The heuristic described here is one manifestation of what Polya (1945) and others thereafter refer to as trying a special case. I do not know of a more specific term for the context that you have put forth, but this is often how one approaches a problem if you are initially unsure as to how to solve it in generality.
It is a good way to get an initial foot-hold on a problem, and especially useful in the context of some standardized tests. For example, consider the following:
Question: Player 1 flips a penny $n>0$ times, and Player 2 flips a penny $n+1$ times. What is the probability that Player 2 flips more heads than Player 1?
Since none of the choices depends on $n$, you can consider $n=1$ and see easily that the probability is $1/2$. This allows you to blaze through the question very quickly. (Indeed, this holds for all $n \geq 1$.)
Although testing well is an important life skill, your final question as to whether such problems are advisable is interesting. In my estimation, they can be good in the classroom as a way of scaffolding, as long as you press students (when appropriate) to explain why their reasoning holds for the general case.
As one small example, induction problems are done like this: You show the (hopefully easy) base case, and then complete the proof by setting up and using your inductive hypothesis.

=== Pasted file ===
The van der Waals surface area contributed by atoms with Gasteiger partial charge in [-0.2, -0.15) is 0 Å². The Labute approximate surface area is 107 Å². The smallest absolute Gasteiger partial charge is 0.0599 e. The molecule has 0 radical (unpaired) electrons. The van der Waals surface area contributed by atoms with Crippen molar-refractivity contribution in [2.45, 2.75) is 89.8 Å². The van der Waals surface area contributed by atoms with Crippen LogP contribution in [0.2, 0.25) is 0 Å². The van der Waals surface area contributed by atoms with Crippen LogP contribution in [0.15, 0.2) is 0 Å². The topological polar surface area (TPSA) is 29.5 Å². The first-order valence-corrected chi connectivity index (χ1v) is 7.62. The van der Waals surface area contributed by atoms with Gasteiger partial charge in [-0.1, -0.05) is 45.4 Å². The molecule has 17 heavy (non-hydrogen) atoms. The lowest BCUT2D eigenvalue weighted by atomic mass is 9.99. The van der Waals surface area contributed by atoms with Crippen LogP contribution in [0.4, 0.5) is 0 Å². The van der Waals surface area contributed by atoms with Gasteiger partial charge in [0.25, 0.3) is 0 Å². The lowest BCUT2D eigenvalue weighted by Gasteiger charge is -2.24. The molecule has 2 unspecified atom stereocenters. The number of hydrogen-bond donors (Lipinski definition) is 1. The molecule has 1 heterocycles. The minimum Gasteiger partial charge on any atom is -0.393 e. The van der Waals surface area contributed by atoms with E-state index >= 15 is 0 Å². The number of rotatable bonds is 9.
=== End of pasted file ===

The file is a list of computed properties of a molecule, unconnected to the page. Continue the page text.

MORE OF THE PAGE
A possible pitfall, though, is not only the absence of reasoning by students (as in the example question above) but also a possible reinforcement around misconceptions of proof by example. (I believe this relates to the recent query about counterexamples in MESE 7466.) For more about some of these misconceptions, check out work by Orit Zaslavsky (google scholar).
Lastly: The issue with guessing answers based on problem statements is pervasive in school mathematics. It ranges from only seeing examples of the form $a + b = \square$ and adopting a misunderstanding of the equal sign as an operator, to problems in which students just try to combine numbers in ways that might be "sensible" (without really engaging in sense-making). Cf. the classic:
Teacher: There are 125 sheep and 5 dogs in a flock. How old is the shepherd?
Student: (thinking: 125+5, 125-5, and 125*5 are too big; it must be 125/5) The shepherd is 25.